Weirder things have been said but apparently, I made this statement back in October 2012 and it still stands true (thanks Jul for documenting all of the interesting things our friends say– @ItsMichae1has some real gems).
A couple of months ago on your not-so-typical Tuesday, I went over to my sister Jen and her roommate Kelseys’ apartment. After a few too many glasses of vino, we made the decision to purchase tickets for a whale watching trip to the Farallon Islands.
Kelsey: Yesterday, when I was in a ball of hangover sadness, I was not pleased with the purchase.BUT now I am so pumped and I think it’ll be a super fun Saturday activity!Can’t wait to see our aquatic mammal friends 🙂
Editor’s Note: Jen did not partake in our Tuesday night shenanigans & JJ (Juicing Jen) is rather scary when awoken from her slumber.
On Saturday, we headed down to the Marina bright & early. Jen and Kelsey were dressed in skinny jeans, Frye boots & thick sweaters (you idiots, I thought to myself). You see, a trip out to the Farallons is not an easy one. To quote an excerpt from a book I’m currently reading, Devil’s Teeth:
The boat ride from the mainland is a riot of turbulence and nausea that can last more than six hours–and that’s on a day when a captain is willing to attempt the voyage..the place gets regular lashings of the meanest weather the Pacific can dish out. Thirty-knot winds, blanketing fog, and fifteen-foot seas are standard.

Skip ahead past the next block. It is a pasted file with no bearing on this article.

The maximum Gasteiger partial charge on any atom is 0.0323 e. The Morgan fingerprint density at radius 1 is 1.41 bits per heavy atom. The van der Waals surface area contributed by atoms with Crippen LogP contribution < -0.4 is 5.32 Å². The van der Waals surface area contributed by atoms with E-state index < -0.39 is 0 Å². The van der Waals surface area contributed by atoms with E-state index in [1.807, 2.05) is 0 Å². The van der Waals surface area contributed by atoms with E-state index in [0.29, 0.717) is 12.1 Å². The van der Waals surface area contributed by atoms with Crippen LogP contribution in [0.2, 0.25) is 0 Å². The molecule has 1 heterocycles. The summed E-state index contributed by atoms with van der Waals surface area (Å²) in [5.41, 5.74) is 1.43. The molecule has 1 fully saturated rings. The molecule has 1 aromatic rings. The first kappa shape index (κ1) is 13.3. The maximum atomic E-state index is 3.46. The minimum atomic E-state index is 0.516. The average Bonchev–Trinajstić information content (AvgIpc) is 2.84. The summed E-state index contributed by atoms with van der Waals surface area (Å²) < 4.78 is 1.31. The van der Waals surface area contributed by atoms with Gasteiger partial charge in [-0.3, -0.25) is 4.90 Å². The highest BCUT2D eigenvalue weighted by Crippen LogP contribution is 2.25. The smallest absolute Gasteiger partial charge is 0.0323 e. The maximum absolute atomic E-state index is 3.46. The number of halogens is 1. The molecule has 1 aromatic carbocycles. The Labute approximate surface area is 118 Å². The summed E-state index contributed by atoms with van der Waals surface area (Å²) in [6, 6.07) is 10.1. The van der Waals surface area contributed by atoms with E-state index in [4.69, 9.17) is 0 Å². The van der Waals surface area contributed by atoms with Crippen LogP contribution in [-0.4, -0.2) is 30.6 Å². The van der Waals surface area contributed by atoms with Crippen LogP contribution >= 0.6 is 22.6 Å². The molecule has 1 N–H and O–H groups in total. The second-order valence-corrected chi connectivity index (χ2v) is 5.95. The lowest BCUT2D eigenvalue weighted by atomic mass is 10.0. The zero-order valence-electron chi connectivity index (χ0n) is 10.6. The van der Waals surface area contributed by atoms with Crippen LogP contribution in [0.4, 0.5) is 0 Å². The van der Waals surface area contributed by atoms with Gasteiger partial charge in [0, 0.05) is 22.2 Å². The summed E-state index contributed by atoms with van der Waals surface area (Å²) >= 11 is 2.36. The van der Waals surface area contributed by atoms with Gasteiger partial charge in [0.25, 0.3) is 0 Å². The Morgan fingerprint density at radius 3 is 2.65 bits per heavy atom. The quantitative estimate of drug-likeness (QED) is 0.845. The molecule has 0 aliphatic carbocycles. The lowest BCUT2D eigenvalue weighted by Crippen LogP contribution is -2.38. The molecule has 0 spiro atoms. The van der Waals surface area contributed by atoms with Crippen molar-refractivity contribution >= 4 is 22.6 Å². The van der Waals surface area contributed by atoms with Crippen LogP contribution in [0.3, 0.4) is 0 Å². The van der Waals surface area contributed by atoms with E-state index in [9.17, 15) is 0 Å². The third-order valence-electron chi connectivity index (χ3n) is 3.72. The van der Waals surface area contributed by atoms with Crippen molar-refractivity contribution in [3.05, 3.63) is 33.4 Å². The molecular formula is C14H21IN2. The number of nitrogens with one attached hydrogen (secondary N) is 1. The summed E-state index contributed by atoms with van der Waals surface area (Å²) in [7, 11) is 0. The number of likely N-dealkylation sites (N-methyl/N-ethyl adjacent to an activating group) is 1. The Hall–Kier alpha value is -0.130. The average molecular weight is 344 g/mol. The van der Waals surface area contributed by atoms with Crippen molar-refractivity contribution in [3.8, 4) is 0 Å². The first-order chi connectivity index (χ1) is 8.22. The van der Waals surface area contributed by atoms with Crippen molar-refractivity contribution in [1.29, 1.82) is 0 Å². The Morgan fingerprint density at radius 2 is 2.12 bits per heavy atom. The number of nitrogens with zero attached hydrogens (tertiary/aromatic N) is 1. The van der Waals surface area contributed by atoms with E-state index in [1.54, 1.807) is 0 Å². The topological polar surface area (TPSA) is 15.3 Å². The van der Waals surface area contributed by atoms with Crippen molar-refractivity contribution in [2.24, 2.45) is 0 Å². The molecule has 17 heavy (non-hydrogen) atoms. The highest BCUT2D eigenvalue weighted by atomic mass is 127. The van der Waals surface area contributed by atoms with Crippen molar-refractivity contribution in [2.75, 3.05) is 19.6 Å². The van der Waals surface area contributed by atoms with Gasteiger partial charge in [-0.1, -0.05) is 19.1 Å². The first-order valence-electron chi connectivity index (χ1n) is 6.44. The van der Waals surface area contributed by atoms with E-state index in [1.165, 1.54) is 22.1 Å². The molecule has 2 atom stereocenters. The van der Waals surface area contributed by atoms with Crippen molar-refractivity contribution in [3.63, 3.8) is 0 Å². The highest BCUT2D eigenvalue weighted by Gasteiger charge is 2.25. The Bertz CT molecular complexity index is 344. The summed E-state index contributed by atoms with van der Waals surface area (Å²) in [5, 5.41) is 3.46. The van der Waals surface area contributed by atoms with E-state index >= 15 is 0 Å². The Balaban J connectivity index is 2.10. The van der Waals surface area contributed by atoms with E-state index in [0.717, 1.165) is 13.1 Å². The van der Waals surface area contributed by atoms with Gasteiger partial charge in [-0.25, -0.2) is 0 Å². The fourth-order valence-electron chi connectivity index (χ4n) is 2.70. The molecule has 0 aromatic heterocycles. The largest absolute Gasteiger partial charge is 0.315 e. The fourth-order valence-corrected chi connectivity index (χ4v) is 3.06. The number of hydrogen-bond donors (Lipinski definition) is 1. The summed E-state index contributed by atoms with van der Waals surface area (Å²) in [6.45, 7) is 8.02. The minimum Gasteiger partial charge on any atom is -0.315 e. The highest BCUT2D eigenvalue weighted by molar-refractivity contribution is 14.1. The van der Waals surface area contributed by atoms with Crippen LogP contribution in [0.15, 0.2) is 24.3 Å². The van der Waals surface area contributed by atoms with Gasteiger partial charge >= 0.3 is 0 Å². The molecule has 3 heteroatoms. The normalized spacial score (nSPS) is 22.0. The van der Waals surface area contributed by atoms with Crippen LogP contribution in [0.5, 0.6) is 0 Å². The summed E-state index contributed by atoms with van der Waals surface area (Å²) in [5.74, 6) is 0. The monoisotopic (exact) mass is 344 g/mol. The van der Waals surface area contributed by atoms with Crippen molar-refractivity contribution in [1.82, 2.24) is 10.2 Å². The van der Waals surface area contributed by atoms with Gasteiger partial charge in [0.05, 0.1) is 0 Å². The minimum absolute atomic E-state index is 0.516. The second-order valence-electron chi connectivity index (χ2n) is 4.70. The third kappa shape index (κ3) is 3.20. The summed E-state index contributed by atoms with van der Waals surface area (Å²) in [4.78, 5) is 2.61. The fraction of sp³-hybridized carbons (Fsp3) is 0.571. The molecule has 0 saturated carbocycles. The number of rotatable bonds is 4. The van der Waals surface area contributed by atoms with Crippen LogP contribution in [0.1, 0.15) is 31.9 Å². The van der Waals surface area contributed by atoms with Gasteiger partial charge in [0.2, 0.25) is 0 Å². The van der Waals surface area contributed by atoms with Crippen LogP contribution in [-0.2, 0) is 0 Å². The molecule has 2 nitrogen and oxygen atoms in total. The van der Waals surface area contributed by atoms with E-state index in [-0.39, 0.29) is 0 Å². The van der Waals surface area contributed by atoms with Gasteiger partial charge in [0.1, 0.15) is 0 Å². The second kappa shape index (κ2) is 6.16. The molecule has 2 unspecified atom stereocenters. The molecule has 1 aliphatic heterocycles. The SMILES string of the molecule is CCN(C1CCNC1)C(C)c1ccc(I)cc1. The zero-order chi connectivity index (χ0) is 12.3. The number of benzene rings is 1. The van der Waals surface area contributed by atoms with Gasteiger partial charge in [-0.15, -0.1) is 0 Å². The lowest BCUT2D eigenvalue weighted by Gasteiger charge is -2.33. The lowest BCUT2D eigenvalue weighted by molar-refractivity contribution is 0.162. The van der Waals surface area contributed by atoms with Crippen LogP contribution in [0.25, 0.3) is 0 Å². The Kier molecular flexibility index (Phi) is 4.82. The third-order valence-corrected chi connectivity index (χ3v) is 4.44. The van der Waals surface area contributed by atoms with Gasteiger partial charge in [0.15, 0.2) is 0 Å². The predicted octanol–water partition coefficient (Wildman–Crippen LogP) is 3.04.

It started raining the second we pulled out from the slip but since we all grew up on the water, we had our sea legs and (goofy) smiles on the entire time…
We had some real characters on our boat. Have you guys seen the movie, The Big Year? There was a group of bird watchers on our trip that came to see a specific seabird from the Atlantic Ocean that has never been seen before in this part of the world…a Northern Gannet. The three of us were dying for this little birdy to make an appearance, just so we could see their reaction. I don’t mean to poke fun at these bird lovers and in doing some more research, I guess it is pretty wild that this bird ended up here:
“The fact that a northern gannet found its way to the Farallon Islands is truly extraordinary,” said Russell Bradley, the Point Reyes Bird Observatory’s Farallon program leader, who has spent thousands of hours studying wildlife on the island since 1998. “This is a North Atlantic species and has no business being here.”
Sure enough, we spotted the bird. While, I don’t have footage of the Gannet spotting, I do have footage from the Dall’s porpoises swimming alongside our boat which is rather entertaining (I am new to this blogging thing so will figure out how to upload the video soon).
Here are some pictures from our trip:
I highly recommend a trip out to the Farallons through the Oceanic Society! We can’t wait to go back in September in hopes to spot some Great Whites and Blue Whales!!